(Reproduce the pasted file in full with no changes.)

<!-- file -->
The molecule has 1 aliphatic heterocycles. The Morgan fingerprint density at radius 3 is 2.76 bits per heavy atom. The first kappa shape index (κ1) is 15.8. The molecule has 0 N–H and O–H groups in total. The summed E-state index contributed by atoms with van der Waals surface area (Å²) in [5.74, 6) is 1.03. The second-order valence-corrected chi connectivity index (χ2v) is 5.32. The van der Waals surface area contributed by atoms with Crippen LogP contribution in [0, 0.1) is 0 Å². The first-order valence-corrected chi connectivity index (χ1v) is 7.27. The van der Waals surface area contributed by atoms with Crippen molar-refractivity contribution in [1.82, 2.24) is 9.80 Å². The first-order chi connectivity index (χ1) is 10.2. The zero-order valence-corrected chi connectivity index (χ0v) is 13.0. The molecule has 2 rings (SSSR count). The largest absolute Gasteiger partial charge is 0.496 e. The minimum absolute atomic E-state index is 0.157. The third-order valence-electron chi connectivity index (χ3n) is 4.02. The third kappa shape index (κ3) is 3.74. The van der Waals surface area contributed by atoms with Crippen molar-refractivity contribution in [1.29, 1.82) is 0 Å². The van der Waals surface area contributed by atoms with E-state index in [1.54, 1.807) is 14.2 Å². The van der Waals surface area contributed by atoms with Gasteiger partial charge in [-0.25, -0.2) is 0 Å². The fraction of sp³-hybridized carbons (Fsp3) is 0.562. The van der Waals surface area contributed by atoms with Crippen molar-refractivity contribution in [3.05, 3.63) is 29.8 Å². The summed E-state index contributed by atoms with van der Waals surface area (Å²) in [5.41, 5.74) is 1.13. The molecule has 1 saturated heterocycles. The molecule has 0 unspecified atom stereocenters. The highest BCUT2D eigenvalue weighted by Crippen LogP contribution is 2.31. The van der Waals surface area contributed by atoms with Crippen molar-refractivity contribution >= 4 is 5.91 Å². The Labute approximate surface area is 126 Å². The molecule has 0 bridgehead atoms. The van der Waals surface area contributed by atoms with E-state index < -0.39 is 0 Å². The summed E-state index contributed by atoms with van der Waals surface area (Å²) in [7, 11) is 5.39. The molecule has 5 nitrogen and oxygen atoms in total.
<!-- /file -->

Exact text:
The molecule has 1 aliphatic heterocycles. The Morgan fingerprint density at radius 3 is 2.76 bits per heavy atom. The first kappa shape index (κ1) is 15.8. The molecule has 0 N–H and O–H groups in total. The summed E-state index contributed by atoms with van der Waals surface area (Å²) in [5.74, 6) is 1.03. The second-order valence-corrected chi connectivity index (χ2v) is 5.32. The van der Waals surface area contributed by atoms with Crippen LogP contribution in [0, 0.1) is 0 Å². The first-order valence-corrected chi connectivity index (χ1v) is 7.27. The van der Waals surface area contributed by atoms with Crippen molar-refractivity contribution in [1.82, 2.24) is 9.80 Å². The first-order chi connectivity index (χ1) is 10.2. The zero-order valence-corrected chi connectivity index (χ0v) is 13.0. The molecule has 2 rings (SSSR count). The largest absolute Gasteiger partial charge is 0.496 e. The minimum absolute atomic E-state index is 0.157. The third-order valence-electron chi connectivity index (χ3n) is 4.02. The third kappa shape index (κ3) is 3.74. The van der Waals surface area contributed by atoms with Crippen molar-refractivity contribution in [1.29, 1.82) is 0 Å². The van der Waals surface area contributed by atoms with E-state index in [1.54, 1.807) is 14.2 Å². The van der Waals surface area contributed by atoms with Gasteiger partial charge in [-0.25, -0.2) is 0 Å². The fraction of sp³-hybridized carbons (Fsp3) is 0.562. The van der Waals surface area contributed by atoms with Crippen molar-refractivity contribution in [3.05, 3.63) is 29.8 Å². The summed E-state index contributed by atoms with van der Waals surface area (Å²) in [5.41, 5.74) is 1.13. The molecule has 1 saturated heterocycles. The molecule has 0 unspecified atom stereocenters. The highest BCUT2D eigenvalue weighted by Crippen LogP contribution is 2.31. The van der Waals surface area contributed by atoms with Crippen molar-refractivity contribution >= 4 is 5.91 Å². The Labute approximate surface area is 126 Å². The molecule has 0 bridgehead atoms. The van der Waals surface area contributed by atoms with E-state index < -0.39 is 0 Å². The summed E-state index contributed by atoms with van der Waals surface area (Å²) in [7, 11) is 5.39. The molecule has 5 nitrogen and oxygen atoms in total.